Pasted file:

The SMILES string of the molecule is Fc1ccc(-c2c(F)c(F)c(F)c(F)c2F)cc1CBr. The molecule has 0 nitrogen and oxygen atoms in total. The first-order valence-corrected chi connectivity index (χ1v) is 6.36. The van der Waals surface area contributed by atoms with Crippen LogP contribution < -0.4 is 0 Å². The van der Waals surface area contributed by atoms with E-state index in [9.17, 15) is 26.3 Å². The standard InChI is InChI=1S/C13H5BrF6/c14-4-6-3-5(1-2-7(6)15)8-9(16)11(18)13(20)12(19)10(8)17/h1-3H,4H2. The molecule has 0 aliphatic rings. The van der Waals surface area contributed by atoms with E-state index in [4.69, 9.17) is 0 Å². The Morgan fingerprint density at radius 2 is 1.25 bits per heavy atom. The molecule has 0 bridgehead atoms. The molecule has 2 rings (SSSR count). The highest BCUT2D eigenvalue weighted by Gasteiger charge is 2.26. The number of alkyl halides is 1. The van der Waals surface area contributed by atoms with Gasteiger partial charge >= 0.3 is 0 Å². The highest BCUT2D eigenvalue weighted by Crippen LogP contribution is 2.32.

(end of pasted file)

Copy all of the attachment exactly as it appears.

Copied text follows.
The SMILES string of the molecule is Fc1ccc(-c2c(F)c(F)c(F)c(F)c2F)cc1CBr. The molecule has 0 nitrogen and oxygen atoms in total. The first-order valence-corrected chi connectivity index (χ1v) is 6.36. The van der Waals surface area contributed by atoms with Crippen LogP contribution < -0.4 is 0 Å². The van der Waals surface area contributed by atoms with E-state index in [9.17, 15) is 26.3 Å². The standard InChI is InChI=1S/C13H5BrF6/c14-4-6-3-5(1-2-7(6)15)8-9(16)11(18)13(20)12(19)10(8)17/h1-3H,4H2. The molecule has 0 aliphatic rings. The van der Waals surface area contributed by atoms with E-state index in [4.69, 9.17) is 0 Å². The Morgan fingerprint density at radius 2 is 1.25 bits per heavy atom. The molecule has 0 bridgehead atoms. The molecule has 2 rings (SSSR count). The highest BCUT2D eigenvalue weighted by Gasteiger charge is 2.26. The number of alkyl halides is 1. The van der Waals surface area contributed by atoms with Gasteiger partial charge >= 0.3 is 0 Å². The highest BCUT2D eigenvalue weighted by Crippen LogP contribution is 2.32.